"butterflies do not spring from silken cocoons

to fly their beauty into the blackness of tombs."


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from cult survivor to thriver...

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It is sometimes difficult to relate to survivors of abuse simply because we want to take their pain away.  Any human with empathy feels this compelling urge to make things better for those who we feel are suffering.  Encouraging a survivor of abuse to leave their memories in the past as an attempt to make them feel better, when the survivor is in deep emotional pain, or trying to minimize the emotions, such as telling them that at least they're alive, or here now, usually only serves to make the survivor feel dismissed, minimized and worse.  This type of behavior is not support, although this may be your intent.


Here are some suggestions to implement into your life if you intend to be a great support person to a trauma survivor.






BELIEVE THEM. Sometimes what we hear is so horrible, our brains cannot accept the reality of it.  When we do not believe a survivor of abuse, we create a new wound in them.  Sometimes they may doubt their own memories, since abuse memories can be vague.  Sometimes they sound so extreme, you cannot picture the survivor's description without recoiling.  It is not your place to make an abuse survivor be in a position of defending their memories.   They simply need to be believed and supported.

EDUCATE YOURSELF. Be willing to educate yourself.  If they write a blog, journal or wrote a book, be willing to read their story so that you may have a deeper understand of who they are.  If you are here reading because you want to be a good support person, we applaud you.  

OFFER TO ASSIST. Assist in helping the survivor feel that you and their environment is always safe for them.  They may feel shame and fear.  Help them identify these feelings by having open conversations with them without telling them what they should do or need to do.  Ask them if there is anything you can do to help them feel more safe.  Listen to their suggestions and be willing to implement them.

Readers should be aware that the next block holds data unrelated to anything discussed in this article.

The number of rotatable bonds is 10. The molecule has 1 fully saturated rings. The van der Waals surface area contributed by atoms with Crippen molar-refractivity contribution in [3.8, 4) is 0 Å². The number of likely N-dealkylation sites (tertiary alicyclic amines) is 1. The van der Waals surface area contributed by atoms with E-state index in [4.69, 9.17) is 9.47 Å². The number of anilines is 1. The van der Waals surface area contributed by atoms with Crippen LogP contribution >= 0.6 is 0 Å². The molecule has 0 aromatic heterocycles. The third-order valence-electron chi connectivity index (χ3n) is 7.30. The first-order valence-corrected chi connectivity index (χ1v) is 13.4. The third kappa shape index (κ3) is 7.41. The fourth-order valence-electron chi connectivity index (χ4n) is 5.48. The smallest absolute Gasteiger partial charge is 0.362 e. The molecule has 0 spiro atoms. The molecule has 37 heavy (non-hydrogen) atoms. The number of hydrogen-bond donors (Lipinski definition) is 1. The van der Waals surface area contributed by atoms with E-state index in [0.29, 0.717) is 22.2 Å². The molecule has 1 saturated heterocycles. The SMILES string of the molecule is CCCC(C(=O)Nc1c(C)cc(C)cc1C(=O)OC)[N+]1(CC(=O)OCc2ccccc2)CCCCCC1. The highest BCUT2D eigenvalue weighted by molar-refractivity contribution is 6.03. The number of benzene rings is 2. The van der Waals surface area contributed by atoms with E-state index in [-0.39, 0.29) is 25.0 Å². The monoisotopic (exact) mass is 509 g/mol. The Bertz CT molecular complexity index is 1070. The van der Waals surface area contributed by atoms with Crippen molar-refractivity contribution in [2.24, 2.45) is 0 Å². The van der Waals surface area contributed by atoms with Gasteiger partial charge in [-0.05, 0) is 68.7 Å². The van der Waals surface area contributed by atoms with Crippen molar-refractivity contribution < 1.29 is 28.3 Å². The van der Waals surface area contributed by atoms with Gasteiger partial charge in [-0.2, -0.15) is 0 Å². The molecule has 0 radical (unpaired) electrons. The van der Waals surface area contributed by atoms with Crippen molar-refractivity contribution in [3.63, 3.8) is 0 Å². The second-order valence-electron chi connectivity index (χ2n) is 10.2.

NEVER sympathize with or apologize for the abuser.  You are neither a judge nor a lawyer.  You should never try and reason why an abuser would do what they did or ask a survivor if there was anything the survivor could see good in the abuser in attempt to initiate "forgiveness".   This can create another wound of invalidation.  Hold space quietly, and tell them that you are very sorry they have been harmed.  

BE PATIENT, and remember that there is no definitive timeline on a someone's healing.  People grieve, heal and recover in different ways.   Ask the survivor what they need.  For instance, some survivors may need to feel a long hug, while others may need to just have you listen because they don't like to be touched.  Sometimes touch is comforting for a survivor.  Sometimes it can be a trigger.

OFFER ENCOURAGEMENT  if the survivor decides to seek professional help.  Ask if there is anything you can do to help them choose the right person for them.  Offer to go with them to group therapy if they choose to talk with other survivors.

UPLIFT SURVIVORS. See their strengths and vocalize it to them.  You may find it is difficult for them to take compliments.  Do not criticize or put them on the spot for that.   Allow them to process the compliment by letting it be. The more you continue to vocalize the strengths in the survivor you relate to, the more they will see those same strengths in themselves.

BE OPEN TO CHANGE.  As a survivor heals, the dynamic between you and the survivor may change.  For partnerships, remember that open, mindful and kind communication, which is not blaming or projecting. is best to grow and resolve issues.  Be willing to be flexible and understanding.  Many things may change, from intimacy to time to behavior. Be willing to also talk to your partner or friend's counselor about how you can adjust to these changes.

LISTEN.   Silence is best in moments of sharing.  Let them talk.  You might have a reaction when listening to something that feels horrible for you.  Remember it's more important that you let the survivor know that you are there for them and to not express your own feelings, as this can serve to minimize or push them further into their pain.  Let them know you accept their truth and you respect their courage in being able to speak about it.  Ask them if there is anything you can do to help them.  Often, listening is the most supportive action you can give a survivor.  Make sure your reactions to their stories doesn't override their feelings about what has happened to them.